Innovative repair method averts sinkhole in Macomb Township

An innovative new way of rehabbing damaged concrete is the spiral wound pipe method. 

An innovative new infrastructure project, an averted sinkhole, and minimal traffic congestion are all part of the Macomb County Public Works department's latest news this week.

Recently, the county helped rehabilitated a badly-damaged sinkhole at the intersection of 21 Mile and Garfield in Macomb Township. It was done with minimal disruption to traffic while the repairs are expected to last at least 50 years.

"If you're driving around Macomb Township at 21 and Garfield, wondering what the heck is going on, this is what's happening," Commissioner Candice Miller said in a video posted on YouTube.

Behind Miller is a massive coil of material being fed into a manhole next to the intersection. However, the real magic was happening underground where a technique and material called spiral wound pipe was being deployed.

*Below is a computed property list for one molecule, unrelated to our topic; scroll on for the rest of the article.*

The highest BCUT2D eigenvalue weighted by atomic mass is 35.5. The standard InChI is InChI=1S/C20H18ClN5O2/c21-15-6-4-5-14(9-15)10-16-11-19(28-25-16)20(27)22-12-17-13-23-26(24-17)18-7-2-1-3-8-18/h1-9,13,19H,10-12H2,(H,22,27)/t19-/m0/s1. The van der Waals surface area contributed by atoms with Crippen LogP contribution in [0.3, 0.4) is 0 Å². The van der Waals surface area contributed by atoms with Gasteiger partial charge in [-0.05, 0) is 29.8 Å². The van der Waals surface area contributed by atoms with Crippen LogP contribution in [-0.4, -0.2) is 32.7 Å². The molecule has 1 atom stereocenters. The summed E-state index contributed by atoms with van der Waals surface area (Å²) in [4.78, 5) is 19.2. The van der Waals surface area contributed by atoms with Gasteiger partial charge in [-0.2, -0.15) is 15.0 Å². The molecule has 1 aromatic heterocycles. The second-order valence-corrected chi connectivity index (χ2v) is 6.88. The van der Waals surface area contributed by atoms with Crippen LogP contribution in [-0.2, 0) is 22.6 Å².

Corrosion to the Garfield interceptor sewer was caused by hydrogen sulfide gas. 

The strips of PVC being fed into interceptor interlock as they're placed around the interior. Footage underground shows workers in the sewer system guiding the PVC to its appropriate place.

It's the first time the installation method has been used in Michigan.

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"I’m not exaggerating when I say that with the condition of this interceptor right here at 21 Mile and Garfield, if we weren’t taking these steps, we could have a sinkhole here," Miller said, "and you can imagine what that would do to traffic if there was a sinkhole."

The damage to the Garfield Interceptor Sewer was extensive, according to images of the concrete. Degradation to the pipe was ter result of corrosive gas that comes from raw sewage.

The new method was also done without any disruption to service to the thousands of homes in Macomb and Shelby Townships.